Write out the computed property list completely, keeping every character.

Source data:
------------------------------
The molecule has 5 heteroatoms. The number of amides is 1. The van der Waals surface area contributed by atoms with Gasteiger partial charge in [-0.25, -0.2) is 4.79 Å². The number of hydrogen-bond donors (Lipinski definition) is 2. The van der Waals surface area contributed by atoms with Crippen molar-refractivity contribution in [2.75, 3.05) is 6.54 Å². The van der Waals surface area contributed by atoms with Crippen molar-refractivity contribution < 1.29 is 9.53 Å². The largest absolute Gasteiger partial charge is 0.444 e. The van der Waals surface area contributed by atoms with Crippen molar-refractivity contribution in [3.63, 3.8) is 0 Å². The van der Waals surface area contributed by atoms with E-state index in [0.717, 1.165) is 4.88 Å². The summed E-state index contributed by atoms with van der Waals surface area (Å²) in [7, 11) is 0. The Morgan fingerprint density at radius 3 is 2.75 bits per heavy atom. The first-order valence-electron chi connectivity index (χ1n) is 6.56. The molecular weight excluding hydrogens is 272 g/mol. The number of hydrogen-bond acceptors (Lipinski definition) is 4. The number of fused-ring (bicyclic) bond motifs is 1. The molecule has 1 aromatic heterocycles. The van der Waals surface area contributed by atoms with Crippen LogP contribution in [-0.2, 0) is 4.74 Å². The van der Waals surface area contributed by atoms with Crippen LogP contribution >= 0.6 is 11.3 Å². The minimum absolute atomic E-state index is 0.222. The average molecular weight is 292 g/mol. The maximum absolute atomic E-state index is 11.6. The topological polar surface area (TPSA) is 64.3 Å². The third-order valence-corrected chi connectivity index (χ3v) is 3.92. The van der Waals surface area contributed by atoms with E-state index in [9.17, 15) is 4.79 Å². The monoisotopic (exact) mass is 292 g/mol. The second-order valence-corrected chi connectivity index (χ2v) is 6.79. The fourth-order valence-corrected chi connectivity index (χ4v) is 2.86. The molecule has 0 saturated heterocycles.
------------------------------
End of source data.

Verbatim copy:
The molecule has 5 heteroatoms. The number of amides is 1. The van der Waals surface area contributed by atoms with Gasteiger partial charge in [-0.25, -0.2) is 4.79 Å². The number of hydrogen-bond donors (Lipinski definition) is 2. The van der Waals surface area contributed by atoms with Crippen molar-refractivity contribution in [2.75, 3.05) is 6.54 Å². The van der Waals surface area contributed by atoms with Crippen molar-refractivity contribution < 1.29 is 9.53 Å². The largest absolute Gasteiger partial charge is 0.444 e. The van der Waals surface area contributed by atoms with Crippen molar-refractivity contribution in [3.63, 3.8) is 0 Å². The van der Waals surface area contributed by atoms with E-state index in [0.717, 1.165) is 4.88 Å². The summed E-state index contributed by atoms with van der Waals surface area (Å²) in [7, 11) is 0. The Morgan fingerprint density at radius 3 is 2.75 bits per heavy atom. The first-order valence-electron chi connectivity index (χ1n) is 6.56. The molecular weight excluding hydrogens is 272 g/mol. The number of hydrogen-bond acceptors (Lipinski definition) is 4. The number of fused-ring (bicyclic) bond motifs is 1. The molecule has 1 aromatic heterocycles. The van der Waals surface area contributed by atoms with Crippen LogP contribution in [-0.2, 0) is 4.74 Å². The van der Waals surface area contributed by atoms with Crippen LogP contribution >= 0.6 is 11.3 Å². The minimum absolute atomic E-state index is 0.222. The average molecular weight is 292 g/mol. The maximum absolute atomic E-state index is 11.6. The topological polar surface area (TPSA) is 64.3 Å². The third-order valence-corrected chi connectivity index (χ3v) is 3.92. The van der Waals surface area contributed by atoms with E-state index in [9.17, 15) is 4.79 Å². The monoisotopic (exact) mass is 292 g/mol. The second-order valence-corrected chi connectivity index (χ2v) is 6.79. The fourth-order valence-corrected chi connectivity index (χ4v) is 2.86. The molecule has 0 saturated heterocycles.